Canons 460-468 provide the judicial norms for a diocesan synod, and in 1997, the Congregation for Bishops provided additional instructions on the implementation of synods at the diocesan level. A diocesan synod can only be convened by the diocesan bishop, and is can be held “when circumstances suggest it in the judgement of the diocesan bishop” after consulting with his presbyteral council. Canon law also makes clear that the votes of synod participants are consultative only. “Only [the bishop] signs the synodal declarations and decrees, which can be published by his authority alone.”

 

‘A Good Leader Listens’

In the U.S., diocesan synods were not uncommon prior to Vatican II, but they have certainly experienced a renaissance in recent decades. In the past 10 years alone, diocesan synods have been held in Milwaukee, Washington, San Diego, Bridgeport, Detroit, Burlington, Vermont, and Springfield, Illinois. The Archdiocese of Hartford’s Pentecost 2020 conclusion to its 2019 synod was postponed due to COVID-19, and Bishop Edward Burns just announced his intention to hold one in the Diocese of Dallas in the near future.

Christopher Ruddy, a theologian at The Catholic University of America, describes recent diocesan synods in the U.S. context as focused less on doctrinal or disciplinary issues, and more on “diocesan priorities.” As such, the issues discussed and the measures considered will vary widely, depending upon the unique factors of each diocese.

“What do we need to be doing? What are the problems here? What are the possibilities?” he said, describing some of the questions that animate diocesan synods. 

Ruddy says diocesan synods have a deep theological basis, flowing from an ecclesiological understanding of the Church as communio. Done well and according to the norms of the Church, they need not be “crypto modernist” ventures aimed at changing Church teaching, which he says seems to be the case with the way German bishops speak of synodality. Ruddy also added that diocesan synods have immense practical value, especially for busy bishops who might not always be able to have frequent and meaningful conversations with the people in the pews.

“A good leader listens,” he said, adding that diocesan synods are “one way of realizing that communion depends upon communication. And in any good relationship, communications has to be clear and it has to be open and it has to be honest.”

 

Potential Fruits

Not all diocesan synods necessarily result in meaningful change. Some have been described as merely perfunctory, or instances of “performative consultation.” 

But some synods have clearly borne fruit, and have led to important changes in the day-to-day lives of the faithful. In the Archdiocese of Detroit, for instance, questions about living the Sabbath that arose during the diocesan synod in November 2016 prompted Archbishop Allen Vigneron to no longer allow parishes and schools to schedule sporting events on Sundays. 

In the Diocese of Springfield, Bishop Thomas John Paprocki says the diocese’s 2017 synod helped “set a direction and a tone for the diocese for the indefinite future.” Prompted by sobering numbers that indicated Mass attendance had dropped 30% between 1996 and 2010, Springfield’s synod focused on ways to cultivate missionary discipleship and a culture of stewardship of God’s gifts. The synod process resulted in the promulgation of 12 declarations and 173 statutes, including a new diocesan mission statement, rooted in the pillars of hospitality, prayer, formation, and service.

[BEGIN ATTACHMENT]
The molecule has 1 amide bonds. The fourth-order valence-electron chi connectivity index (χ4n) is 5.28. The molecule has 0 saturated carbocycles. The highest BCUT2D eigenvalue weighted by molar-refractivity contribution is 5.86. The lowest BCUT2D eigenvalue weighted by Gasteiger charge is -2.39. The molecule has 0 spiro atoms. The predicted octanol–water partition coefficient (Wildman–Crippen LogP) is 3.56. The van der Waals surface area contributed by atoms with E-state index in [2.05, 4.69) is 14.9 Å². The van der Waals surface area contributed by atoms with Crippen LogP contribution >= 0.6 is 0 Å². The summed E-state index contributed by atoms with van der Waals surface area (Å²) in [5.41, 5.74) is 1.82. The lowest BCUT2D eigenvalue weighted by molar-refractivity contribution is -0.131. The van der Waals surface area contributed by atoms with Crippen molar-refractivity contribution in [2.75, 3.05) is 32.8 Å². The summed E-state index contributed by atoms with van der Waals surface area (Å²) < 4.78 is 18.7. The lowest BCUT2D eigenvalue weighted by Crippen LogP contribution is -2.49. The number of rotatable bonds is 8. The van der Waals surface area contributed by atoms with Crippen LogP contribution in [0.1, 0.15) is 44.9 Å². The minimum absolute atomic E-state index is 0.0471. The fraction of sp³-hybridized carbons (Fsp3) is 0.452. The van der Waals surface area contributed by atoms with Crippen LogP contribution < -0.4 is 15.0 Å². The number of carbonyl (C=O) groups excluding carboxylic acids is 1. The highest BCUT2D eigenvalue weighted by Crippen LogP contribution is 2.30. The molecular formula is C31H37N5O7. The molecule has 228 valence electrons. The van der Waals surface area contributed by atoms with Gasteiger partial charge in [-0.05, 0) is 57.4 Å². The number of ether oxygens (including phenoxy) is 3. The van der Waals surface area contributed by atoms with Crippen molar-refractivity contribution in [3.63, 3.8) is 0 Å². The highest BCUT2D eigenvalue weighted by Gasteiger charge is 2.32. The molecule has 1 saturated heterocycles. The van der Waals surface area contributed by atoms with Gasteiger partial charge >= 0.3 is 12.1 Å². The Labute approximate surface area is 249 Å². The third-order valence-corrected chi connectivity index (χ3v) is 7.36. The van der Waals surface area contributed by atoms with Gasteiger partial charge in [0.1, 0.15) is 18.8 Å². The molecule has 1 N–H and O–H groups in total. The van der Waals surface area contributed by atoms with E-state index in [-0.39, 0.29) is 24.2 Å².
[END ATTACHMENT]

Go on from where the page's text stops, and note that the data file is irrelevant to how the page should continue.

Concretely, the synod resulted in a movement towards the restoration of the traditional order for the sacraments of initiation: Baptism, then Confirmation, and then first Eucharist. Bishop Paprocki said the reform was seen as a way of correcting popular but mistaken notions of confirmation as “the sacrament of farewell,” when adolescents feel like they’ve “graduated from church.” By uncoupling religious education from merely sacramental preparation, his hope is that it can take on a character of preparation for a life of discipleship.

Bishop Paprocki said that support for the change was not unanimous, but that the dialogue afforded by the synod helped many to embrace some of the reasons behind the reform.

“I think a lot of catechists and pastors and religion teachers are just frustrated and tired of seeing their students get confirmed and then stop coming to church,” he said. “I think it was a recognition that, hey, what we’re doing is not working. Let’s try something else.” 

Bishop Paprocki added that the synodal process helped create a sense of “buy in” for the reform across the diocese. Many parishes have already realigned their sacraments of initiation, well before the end of the five-year window offered in the synodal declaration. He says that the excitement among the laity to be involved in the synod also helped motivate his priests to “come on board.”  

Implementing synodal measures related to tithing have been more difficult, but Bishop Paprocki expressed hope that the communal nature of the synod will increase support. 

“When you see that the laypeople are behind these declarations, it’s like, well these are my parishioners,” said Bishop Paprocki of priests’ perception of the synod. “And it’s not just a question of doing [these changes] because the bishop wants me to do it. I’m doing this because this is what the people of the diocese want to do.”